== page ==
Officers investigating the death of a man who fell off a charter boat Sept. 1 on Lake Norman found no safety violations on the boat or in the captains response, Sgt. Barry Rowell of the N.C. Wildlife Resources Commission said Monday.
Matthew Bell, 33, of Charlotte, was among 103 passengers and six crew members aboard the Ragin Mistress when he fell off the boat.
Only a couple of people saw Bell fall, Rowell said. Authorities must await the results of an autopsy to determine what caused Bell to fall near Marker D4, off Shearwater Point Drive in Cornelius. Those results could take several months, Rowell said.
In hopes of spotting Bell on the water that night, the captain promptly turned the boat around when he was told someone had fallen overboard, Rowell said. Police were contacted, and the Cornelius Fire Department sent out a boat.
Although Bell was employed by the Ragin Mistress, he was not on duty when he fell off the boat, Rowell told the Observer in a previous interview.
Officials searched the lake for days, even using sonar to probe under the water, but they could find no trace of Bell and ended the search Sept. 9.
A boater discovered Bells body Sept. 14 near where hed fallen in. Cornelius firefighters recovered the body.
Rowell has said its unclear why it took Bells body so long to resurface. He said the body might have been caught under something, but he added that the autopsy results could help answer that question.
The Ragin Mistress is one of five charter boats with a permit from the Lake Norman Marine Commission to operate on the lake. Representatives of Luxury Yacht Charters, the boats operator, have declined to discuss the drowning out of respect for Bells family.
The charter boat was in full compliance with required safety rules in the Lake Norman Marine Commissions ordinance governing charters, Rowell said Monday. The boards of commissioners of Iredell, Mecklenburg, Catawba and Lincoln counties appoint members of the Marine Commission.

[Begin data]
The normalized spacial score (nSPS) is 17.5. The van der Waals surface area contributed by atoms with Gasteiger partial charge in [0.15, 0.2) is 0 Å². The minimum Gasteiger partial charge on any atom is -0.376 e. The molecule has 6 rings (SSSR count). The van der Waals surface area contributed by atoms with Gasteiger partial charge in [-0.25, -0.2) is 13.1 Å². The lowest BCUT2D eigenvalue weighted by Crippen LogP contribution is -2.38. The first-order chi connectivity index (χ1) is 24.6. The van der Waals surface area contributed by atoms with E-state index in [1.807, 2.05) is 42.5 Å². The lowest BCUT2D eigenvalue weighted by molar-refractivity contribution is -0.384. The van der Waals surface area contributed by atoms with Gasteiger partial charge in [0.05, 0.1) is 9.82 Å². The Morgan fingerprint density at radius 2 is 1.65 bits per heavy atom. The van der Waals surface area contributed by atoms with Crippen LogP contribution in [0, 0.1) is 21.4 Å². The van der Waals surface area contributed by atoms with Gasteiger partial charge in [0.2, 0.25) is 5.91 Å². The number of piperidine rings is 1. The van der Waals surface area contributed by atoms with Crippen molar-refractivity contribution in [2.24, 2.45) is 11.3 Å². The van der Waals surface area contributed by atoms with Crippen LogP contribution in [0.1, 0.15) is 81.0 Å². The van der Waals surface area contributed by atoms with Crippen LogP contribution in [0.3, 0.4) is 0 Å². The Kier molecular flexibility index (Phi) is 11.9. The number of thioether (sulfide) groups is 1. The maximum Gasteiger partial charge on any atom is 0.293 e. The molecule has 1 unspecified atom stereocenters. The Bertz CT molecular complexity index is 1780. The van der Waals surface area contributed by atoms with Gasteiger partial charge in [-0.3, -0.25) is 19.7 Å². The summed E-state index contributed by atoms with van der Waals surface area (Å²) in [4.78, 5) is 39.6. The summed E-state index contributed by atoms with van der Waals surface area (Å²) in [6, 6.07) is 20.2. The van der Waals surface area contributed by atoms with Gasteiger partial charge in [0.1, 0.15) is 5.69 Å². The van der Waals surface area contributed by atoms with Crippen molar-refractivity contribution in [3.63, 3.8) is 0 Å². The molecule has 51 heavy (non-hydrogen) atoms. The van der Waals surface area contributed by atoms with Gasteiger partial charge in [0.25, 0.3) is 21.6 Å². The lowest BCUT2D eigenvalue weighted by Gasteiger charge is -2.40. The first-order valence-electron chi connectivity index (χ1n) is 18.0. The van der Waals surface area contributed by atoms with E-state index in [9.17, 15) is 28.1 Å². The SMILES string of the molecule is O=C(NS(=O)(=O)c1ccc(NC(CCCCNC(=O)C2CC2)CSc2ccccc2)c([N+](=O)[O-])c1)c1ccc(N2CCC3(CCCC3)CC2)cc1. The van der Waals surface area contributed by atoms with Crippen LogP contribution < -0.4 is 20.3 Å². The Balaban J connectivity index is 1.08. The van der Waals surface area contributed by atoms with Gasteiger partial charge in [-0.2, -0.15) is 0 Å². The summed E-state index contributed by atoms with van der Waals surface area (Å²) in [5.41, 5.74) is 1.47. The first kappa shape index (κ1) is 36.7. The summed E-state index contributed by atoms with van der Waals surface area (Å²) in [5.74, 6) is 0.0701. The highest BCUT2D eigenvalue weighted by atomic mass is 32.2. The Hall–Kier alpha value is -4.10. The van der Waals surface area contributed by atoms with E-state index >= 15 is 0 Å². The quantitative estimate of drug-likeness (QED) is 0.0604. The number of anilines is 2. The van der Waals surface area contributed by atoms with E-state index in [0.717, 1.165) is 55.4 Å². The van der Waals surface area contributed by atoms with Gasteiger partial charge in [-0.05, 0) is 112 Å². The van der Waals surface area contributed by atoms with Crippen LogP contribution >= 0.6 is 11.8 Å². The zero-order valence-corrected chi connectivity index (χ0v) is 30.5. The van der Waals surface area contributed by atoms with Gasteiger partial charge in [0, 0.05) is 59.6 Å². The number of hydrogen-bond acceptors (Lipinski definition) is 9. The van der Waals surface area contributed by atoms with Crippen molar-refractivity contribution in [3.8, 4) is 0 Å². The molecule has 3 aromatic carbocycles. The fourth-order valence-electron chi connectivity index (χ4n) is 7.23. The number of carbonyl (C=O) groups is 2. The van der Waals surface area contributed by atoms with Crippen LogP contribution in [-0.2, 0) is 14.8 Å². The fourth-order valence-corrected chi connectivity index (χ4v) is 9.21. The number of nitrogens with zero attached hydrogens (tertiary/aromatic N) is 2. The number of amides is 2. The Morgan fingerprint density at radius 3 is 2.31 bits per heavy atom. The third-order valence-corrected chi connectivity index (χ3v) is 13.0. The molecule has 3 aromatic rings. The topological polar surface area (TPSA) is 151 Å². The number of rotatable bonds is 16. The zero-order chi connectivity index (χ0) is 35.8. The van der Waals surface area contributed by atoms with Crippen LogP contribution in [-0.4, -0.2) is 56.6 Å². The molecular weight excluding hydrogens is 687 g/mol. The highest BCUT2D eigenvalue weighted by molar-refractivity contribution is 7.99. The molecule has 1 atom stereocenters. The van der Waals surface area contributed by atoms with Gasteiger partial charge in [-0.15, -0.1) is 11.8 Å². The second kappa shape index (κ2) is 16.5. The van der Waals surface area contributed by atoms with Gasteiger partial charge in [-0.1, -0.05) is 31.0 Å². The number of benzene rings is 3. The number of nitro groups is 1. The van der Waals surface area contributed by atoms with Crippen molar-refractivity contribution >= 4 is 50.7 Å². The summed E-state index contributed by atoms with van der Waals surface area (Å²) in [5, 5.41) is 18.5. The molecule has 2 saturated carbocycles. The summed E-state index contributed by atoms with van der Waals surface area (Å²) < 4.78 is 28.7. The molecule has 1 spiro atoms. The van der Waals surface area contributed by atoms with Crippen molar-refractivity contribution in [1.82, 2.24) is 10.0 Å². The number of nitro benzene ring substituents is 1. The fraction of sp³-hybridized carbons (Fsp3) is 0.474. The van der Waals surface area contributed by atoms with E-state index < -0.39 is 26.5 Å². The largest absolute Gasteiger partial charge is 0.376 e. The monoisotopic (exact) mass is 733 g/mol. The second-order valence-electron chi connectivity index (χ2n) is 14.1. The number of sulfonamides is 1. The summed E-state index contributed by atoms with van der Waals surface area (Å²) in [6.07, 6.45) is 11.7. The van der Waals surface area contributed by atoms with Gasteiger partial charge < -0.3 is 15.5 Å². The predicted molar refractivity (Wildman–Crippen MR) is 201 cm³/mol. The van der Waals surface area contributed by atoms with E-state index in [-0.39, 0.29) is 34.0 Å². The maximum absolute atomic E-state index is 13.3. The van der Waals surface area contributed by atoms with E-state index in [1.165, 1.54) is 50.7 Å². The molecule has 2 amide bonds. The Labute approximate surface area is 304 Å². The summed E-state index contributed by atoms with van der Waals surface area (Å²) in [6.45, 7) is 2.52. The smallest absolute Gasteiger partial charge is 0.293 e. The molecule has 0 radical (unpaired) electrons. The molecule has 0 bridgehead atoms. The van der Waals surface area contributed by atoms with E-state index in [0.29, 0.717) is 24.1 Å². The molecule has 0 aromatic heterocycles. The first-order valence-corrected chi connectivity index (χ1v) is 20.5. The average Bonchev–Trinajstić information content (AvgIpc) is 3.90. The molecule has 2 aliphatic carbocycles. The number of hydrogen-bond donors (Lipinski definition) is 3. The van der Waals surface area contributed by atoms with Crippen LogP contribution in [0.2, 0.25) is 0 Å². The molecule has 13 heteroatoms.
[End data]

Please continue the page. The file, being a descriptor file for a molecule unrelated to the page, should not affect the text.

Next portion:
Rules include having the required insurance, proof of a successful annual inspection, and a qualified captain aboard. A captain must hold a valid U.S. Coast Guard masters license.
Capt. Richard Permenter, former marine commission chairman, has said that requiring charter captains to obtain Coast Guard masters licenses adds a higher level of safety. One of the biggest things is the education on stability of large boats thats provided in the masters license course, Permenter said.
The death was the second involving a charter boat in the lakes 50 years, marine commission officials have said.
Nate Coppick, 19, who worked at Westport Marina in Denver, was killed in an explosion June 10, 2008, while refueling Championship Yacht Charters 80-foot Championship II boat. Suits against the marina owner and boat owner Cliff Champion were settled out of court.
In April, a Lincoln County jury took only 50 minutes to issue a $1.5 million judgment against a Denver company that supplied a fuel nozzle that caused the explosion. Jurors told the Observer they were unanimous in agreeing that Petroleum Equipment and Service had knowingly put people in danger by installing a piece of equipment that the state said was illegal to use at marinas.
Marusak: 704-987-3670 Twitter: @jmarusak
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